Let’s face it. It happened again. The GRAMMYs often get a big award wrong, and this year it was no different. In a show where the Recording Academy didn’t have many blemishes, the most glaring ones were for display in two of the big four categories: Song of the Year and Album of the Year. Both categories were primed for Beyoncé wins.
No disrespect to Bonnie Raitt, a legend in her own right, but even she was surprised.
Raitt’s single beat out Adele’s “Easy on Me,” Beyoncé’s “Break My Soul,” Harry Styles’ “As It Was,” Kendrick Lamar’s “The Heart Part 5,” Lizzo’s “About Damn Time,” Steve Lacy’s “Bad Habit,” Taylor Swift’s “All Too Well (10 Minute Version) (The Short Film),” DJ Khaled’s “God Did,” and Gayle’s “ABCDEFU.”
To give an idea of how wild the win was, Raitt’s “Just Like That” was +4000 in the betting odds to win the award. After the win, Raitt addressed the press.
“I’m so surprised because they were massively talented, great tunes that represented tremendous excitement of the public, both in sales and in No. 1s and big smashing hits,” said Raitt. “And my little record? I’m so glad to be nominated. I was very surprised.”
The proper vote was “Break My Soul.” Lizzo’s “About Damn Time,” which won Record of the Year, and Styles’ “As It Was,” a massive hit as well, were also suitable options.
Speaking of Styles, he spoke about his Grammy win for Album of the Year, a hotly contested win online, that many thought should go to Beyonce.
“You never know with this stuff. I don’t think you can look at any of the nominees and not feel like they’re deserving. I feel like when you look, when I look at this category, it’s all people who have inspired me at different times. It’s not like you’d understand anyone winning and, yeah, I’m really grateful that they chose us. Thank you.”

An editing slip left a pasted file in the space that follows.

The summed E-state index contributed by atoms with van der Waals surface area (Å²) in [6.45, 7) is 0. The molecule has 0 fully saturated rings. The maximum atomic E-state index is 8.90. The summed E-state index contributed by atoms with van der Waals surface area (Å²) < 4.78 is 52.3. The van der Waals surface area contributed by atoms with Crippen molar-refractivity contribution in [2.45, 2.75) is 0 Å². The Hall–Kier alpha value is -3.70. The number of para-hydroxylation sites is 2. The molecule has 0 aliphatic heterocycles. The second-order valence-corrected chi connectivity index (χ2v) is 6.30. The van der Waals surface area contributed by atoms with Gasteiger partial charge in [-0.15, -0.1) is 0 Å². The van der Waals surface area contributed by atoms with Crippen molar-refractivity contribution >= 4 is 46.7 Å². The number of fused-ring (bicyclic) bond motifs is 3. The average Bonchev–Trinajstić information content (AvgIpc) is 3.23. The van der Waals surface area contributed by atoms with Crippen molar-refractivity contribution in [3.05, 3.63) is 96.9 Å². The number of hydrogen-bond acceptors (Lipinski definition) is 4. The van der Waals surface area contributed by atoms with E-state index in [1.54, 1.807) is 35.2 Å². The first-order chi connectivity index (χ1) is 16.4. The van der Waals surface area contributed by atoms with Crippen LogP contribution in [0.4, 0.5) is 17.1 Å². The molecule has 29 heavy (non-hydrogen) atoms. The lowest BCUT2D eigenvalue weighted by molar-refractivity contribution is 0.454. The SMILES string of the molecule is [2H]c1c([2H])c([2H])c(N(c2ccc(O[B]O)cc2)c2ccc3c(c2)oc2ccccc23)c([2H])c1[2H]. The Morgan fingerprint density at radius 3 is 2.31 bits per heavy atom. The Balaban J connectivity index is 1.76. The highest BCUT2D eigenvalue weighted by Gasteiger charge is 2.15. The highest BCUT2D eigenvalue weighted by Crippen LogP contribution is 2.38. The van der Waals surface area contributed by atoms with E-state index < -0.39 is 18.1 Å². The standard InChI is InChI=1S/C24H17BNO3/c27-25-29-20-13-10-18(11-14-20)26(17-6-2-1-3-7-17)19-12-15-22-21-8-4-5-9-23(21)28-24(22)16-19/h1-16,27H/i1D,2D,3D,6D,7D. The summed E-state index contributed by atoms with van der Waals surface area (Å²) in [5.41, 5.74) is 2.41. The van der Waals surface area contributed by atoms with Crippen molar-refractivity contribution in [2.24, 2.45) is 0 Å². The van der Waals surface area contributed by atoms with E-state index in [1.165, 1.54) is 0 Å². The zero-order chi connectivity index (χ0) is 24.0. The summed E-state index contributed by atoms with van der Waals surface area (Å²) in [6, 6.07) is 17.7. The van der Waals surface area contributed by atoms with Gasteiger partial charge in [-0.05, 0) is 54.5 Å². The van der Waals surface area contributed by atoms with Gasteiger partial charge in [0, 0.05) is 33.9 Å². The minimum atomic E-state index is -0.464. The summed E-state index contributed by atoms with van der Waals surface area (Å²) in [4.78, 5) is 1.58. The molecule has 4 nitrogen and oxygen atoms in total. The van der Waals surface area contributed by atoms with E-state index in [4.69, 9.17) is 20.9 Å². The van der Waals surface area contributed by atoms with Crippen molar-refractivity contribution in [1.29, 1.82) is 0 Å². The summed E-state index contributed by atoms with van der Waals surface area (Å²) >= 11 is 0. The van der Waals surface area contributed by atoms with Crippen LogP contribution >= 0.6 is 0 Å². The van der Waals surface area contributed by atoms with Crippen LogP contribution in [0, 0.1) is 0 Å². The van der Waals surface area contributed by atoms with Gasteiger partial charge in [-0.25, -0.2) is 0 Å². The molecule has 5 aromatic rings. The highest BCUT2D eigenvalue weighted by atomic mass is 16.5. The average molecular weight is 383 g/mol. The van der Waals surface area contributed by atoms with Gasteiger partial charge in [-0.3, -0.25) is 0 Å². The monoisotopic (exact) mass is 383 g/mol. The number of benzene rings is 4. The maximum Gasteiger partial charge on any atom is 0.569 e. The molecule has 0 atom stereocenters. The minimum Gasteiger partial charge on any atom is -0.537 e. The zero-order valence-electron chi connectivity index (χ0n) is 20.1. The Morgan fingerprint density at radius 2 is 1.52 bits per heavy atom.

To be frank, the category was a four-horse race between Styles’ Harry House, Bey’s Renaissance, Adele’s 30, and Bad Bunny’s Un Verano Sin Ti. A suitable win would have been for Renaissance, a flawless foray into a different genre for an artist, or Bad Bunny’s Un Vernao Sin Ti, which broke barriers of language to become the highest-performing album in the world.
As an interesting tidbit about the voting system, Variety published an article highlighting the voting mannerisms of the Recording Academy members.
On Bunny, a voter of over 15-plus years wrote: “Bad Bunny was by far the most commercially successful album of the year, but I think a lot of people have no idea who Bad Bunny is, just like when ‘Despacito’ was the biggest song of the year and didn’t win.”
On Beyonce, a music business veteran in his 70s wrote: “With Beyoncé, the fact that every time she does something new, it’s a big event and everyone’s supposed to quake in their shoes — it’s a little too portentous.”
There are a few wild takes in that expose, which you can read here. Ultimately, there are some corrections that need to be done to ensure voting doesn’t carry a bias based on outdated ideologies.